After completing my days work, Sarah and I decided we needed to get out of the house together, somewhere that we could have space to talk about what happens next. We opted for a place in Birmingham that has just started serving food from the deep south. Soul Food sounded exactly like the kind of food we needed! And we talked about what the results meant. We couldn't egg share, and Dr Google was telling us that using Sarah's eggs at all wasn't looking likely. (High levels of this hormone are likely indicators of polycystic ovary syndrome, or low numbers of/no eggs.) So we had to process the thoughts of using mine. Neither of us could quite work out why we were feeling so terrible about the news. A part of me, I suppose, felt grief for the baby I could have carried. I wanted to grow inside of me an embryo created from the person I adore most in the entire world. It felt odd to me that I would now have to think about growing an embryo created from me, as for a long time I have not felt any connection to the eggs that sit patiently in my body, perhaps one day to be donated for us by someone else, someone anonymous, for them to make their babies with. For a long time I have seen myself as just a womb, just a place to grow our babies, thinking that my eggs would never create a mini-us, that was not their purpose. And now I had to remove the thoughts that had been present in my head for so long, and think of it another way. To be honest it felt an alien concept, I still can't quite get my head around it.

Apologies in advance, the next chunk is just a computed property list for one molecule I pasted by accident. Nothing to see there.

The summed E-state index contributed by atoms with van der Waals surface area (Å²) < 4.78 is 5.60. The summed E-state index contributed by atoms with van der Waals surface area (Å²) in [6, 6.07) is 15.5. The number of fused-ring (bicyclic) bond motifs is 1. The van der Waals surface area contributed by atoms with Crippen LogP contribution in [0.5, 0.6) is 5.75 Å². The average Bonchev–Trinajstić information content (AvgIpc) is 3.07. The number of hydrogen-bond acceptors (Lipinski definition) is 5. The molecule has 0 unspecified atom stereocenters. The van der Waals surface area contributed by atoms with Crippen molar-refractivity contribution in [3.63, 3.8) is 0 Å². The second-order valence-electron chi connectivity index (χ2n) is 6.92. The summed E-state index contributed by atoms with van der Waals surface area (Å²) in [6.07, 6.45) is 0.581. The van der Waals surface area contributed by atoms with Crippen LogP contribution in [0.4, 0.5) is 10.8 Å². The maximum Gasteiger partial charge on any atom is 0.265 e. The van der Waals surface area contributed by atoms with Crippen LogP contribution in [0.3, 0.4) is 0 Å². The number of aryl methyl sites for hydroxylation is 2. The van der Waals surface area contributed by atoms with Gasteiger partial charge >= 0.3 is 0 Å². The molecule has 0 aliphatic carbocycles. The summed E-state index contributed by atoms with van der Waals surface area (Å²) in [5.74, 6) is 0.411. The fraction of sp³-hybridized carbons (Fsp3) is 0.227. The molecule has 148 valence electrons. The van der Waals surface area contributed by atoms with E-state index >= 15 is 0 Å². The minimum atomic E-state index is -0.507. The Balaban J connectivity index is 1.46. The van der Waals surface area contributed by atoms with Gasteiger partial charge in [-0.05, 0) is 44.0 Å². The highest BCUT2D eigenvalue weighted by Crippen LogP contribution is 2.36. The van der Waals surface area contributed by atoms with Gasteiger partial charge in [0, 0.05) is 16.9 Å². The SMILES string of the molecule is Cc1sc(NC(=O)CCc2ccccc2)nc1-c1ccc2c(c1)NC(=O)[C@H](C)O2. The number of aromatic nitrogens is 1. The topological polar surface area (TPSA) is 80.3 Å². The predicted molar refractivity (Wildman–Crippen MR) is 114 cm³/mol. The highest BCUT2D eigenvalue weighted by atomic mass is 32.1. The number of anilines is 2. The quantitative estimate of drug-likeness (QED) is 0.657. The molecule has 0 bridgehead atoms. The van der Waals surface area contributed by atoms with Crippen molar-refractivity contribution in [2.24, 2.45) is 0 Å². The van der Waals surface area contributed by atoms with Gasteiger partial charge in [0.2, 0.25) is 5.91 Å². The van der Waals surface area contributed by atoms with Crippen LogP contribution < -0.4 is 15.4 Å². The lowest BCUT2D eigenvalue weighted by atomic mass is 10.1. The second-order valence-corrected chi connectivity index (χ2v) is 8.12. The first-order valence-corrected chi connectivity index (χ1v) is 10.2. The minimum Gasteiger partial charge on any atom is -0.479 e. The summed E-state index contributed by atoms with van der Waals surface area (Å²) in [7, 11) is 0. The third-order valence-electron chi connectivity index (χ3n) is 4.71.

Making a baby, for us, has always been very much a partnership, in terms of our physical contributions as well as emotional and spiritual. Sarah would do it all, up to egg collection, and then hand the baton over to me, for me to grow the little bundle of cells and let it grow into our baby. Feeling that she no longer could contribute to the process was the part that was most hard hitting for her. The genetics and biology have absolutely no relevance for my wife, it was more that she wanted to do her part in making the baby, and now it feels a little like she is redundant, or in her words, that she has failed in doing her part.